US wants banks to prepay fees to meet failure bill
By Karey Wutkowski
WASHINGTON, Sept 29 (Reuters) – U.S. banking regulators proposed on Tuesday that banks prepay three years of fees to help cover the rising cost of bank failures, now put at $100 billion through 2013.
Banks would prepay $45 billion of regular quarterly assessments under the plan, but would not have to recognize the hit to their earnings until the fees are normally due.
The five-member board of the Federal Deposit Insurance Corp voted unanimously to put the proposal out for 30 days of public comment.
Regulators have been exploring ways to replenish the fund that safeguards bank deposits without putting a huge burden on healthy banks or taxpayers.
Tuesday’s proposal avoids levying another hefty “special assessment” that would crimp banks’ earnings or tapping the FDIC’s $500 billion line of credit with the U.S. Treasury.
“Everybody has bailout fatigue,” FDIC Chairman Sheila Bair said of avoiding drawing on the Treasury.
FDIC staff raised their expectations for bank failure costs from 2009 through 2013 to $100 billion, up from a previous estimate of $70 billion.
If finalized, the proposal would require banks to prepay on Dec. 30, 2009 their regular assessments for the fourth quarter of 2009 and for all of 2010, 2011 and 2012.
The FDIC said the insurance fund’s balance is expected to become negative this quarter and will remain negative through 2012, but said the agency will still have plenty of cash to operate and handle bank failures.
“We have tons of money to protect insured depositors,” Bair said before the vote. “This is really about the mechanics of funding.”
It would be the first time the agency has asked banks to prepay regular fees. It needs the money now because the FDIC’s cash needs will outstrip liquid assets early next year.
Because of accounting requirements, the agency must set aside money for failures expected over the next 12 months.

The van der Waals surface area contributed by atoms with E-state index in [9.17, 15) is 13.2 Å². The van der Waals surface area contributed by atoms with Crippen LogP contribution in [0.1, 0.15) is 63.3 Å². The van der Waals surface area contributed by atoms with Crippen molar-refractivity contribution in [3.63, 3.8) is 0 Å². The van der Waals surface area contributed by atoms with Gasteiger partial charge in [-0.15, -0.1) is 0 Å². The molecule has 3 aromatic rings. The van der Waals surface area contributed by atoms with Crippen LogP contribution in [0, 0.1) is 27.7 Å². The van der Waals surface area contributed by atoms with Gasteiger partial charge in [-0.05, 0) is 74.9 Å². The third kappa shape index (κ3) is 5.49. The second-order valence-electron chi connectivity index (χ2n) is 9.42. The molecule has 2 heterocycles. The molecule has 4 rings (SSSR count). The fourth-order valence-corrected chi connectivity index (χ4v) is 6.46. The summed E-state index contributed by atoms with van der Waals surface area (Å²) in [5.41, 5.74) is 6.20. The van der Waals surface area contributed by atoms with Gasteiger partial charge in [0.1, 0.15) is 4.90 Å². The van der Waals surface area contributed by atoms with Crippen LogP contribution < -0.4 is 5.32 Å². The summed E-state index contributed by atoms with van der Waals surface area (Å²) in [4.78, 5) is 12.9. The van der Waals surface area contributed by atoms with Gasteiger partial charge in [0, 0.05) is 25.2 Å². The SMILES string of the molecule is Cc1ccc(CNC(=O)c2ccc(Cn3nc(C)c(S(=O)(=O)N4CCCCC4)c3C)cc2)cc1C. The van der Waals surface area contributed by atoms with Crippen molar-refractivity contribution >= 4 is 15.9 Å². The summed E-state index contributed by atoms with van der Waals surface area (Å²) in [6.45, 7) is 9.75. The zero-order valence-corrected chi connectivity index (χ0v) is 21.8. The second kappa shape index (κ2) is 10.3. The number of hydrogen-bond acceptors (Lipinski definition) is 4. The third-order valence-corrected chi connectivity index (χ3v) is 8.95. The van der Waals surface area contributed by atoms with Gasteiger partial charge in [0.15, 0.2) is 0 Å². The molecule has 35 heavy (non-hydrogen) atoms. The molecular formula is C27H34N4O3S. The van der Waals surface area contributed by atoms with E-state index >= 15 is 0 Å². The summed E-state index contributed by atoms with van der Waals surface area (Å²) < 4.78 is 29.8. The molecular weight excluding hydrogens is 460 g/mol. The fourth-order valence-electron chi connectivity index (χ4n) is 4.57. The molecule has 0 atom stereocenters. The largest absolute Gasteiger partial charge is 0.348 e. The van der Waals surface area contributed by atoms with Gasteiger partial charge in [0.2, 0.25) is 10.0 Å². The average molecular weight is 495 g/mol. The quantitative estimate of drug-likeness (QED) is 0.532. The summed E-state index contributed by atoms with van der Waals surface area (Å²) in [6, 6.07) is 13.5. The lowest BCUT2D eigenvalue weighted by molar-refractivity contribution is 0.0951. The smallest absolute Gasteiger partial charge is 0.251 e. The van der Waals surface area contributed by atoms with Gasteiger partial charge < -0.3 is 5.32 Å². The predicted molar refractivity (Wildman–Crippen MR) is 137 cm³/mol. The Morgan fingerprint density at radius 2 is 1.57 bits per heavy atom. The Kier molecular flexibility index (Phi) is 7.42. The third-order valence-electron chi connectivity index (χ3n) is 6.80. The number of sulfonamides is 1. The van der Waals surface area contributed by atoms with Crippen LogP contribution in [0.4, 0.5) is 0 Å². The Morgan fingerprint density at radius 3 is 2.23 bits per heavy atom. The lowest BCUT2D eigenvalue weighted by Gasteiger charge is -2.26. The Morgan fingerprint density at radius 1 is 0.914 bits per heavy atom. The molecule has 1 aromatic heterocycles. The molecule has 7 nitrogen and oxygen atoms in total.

NEGATIVE FUND BALANCE
The FDIC last had a negative fund balance in 1991, during the savings and loan crisis, when the agency chose to borrow from Treasury. FDIC officials insist bank deposits, up to $250,000 per account owner, are safe, even with a negative insurance fund balance.
“Western civilization did not come to an end” when the fund balance last went negative, agreed banking industry consultant Bert Ely. “But there is a public perception issue.”
So far this year 95 U.S. banks have failed, compared to 25 last year, and only 3 in 2007.
Those failures whittled the balance of the insurance fund down to $10.4 billion at the end of the second quarter, from $45 billion a year earlier. The FDIC has an additional $32 billion provisioned for failure costs over the next year.
FDIC officials said they expect bank failures to peak in 2009 and 2010, and that industry earnings will have recovered enough in 2011 to absorb a proposal to raise regular assessment rates by three basis points that year.
The FDIC in May authorized a $5.6-billion emergency fee on the banking industry and warned of similar special fees.
But banks have argued that more fees would be a significant hit to their balance sheets just as they are starting to recover.
“It makes sense not to increase assessments now at the worst possible time,” said Comptroller of the Currency John Dugan, who serves on the board of the FDIC.
Dugan said the only potential downside is the outflow of cash from the banks to prepay the fees could affect their ability to lend. But he said he did not see that as a likely outcome.
James Chessen, chief economist for the American Bankers Association, said the prepayment represents a lot of cash, but is a much better alternative to more emergency fees that have to be expensed immediately.
“The initial cash outflow will be a bit of a shocker, but the fact that they expense it over time… will be a big benefit,” Chessen said.
Bair said the prepayment proposal demonstrates that the banking industry will not reflexively fall back on taxpayers to help clean up its mess.
But she declined to rule out the option of tapping the Treasury line of credit, saying it is a necessary backstop if conditions worsen.
“I never say never, and there is much we cannot control for,” Bair said.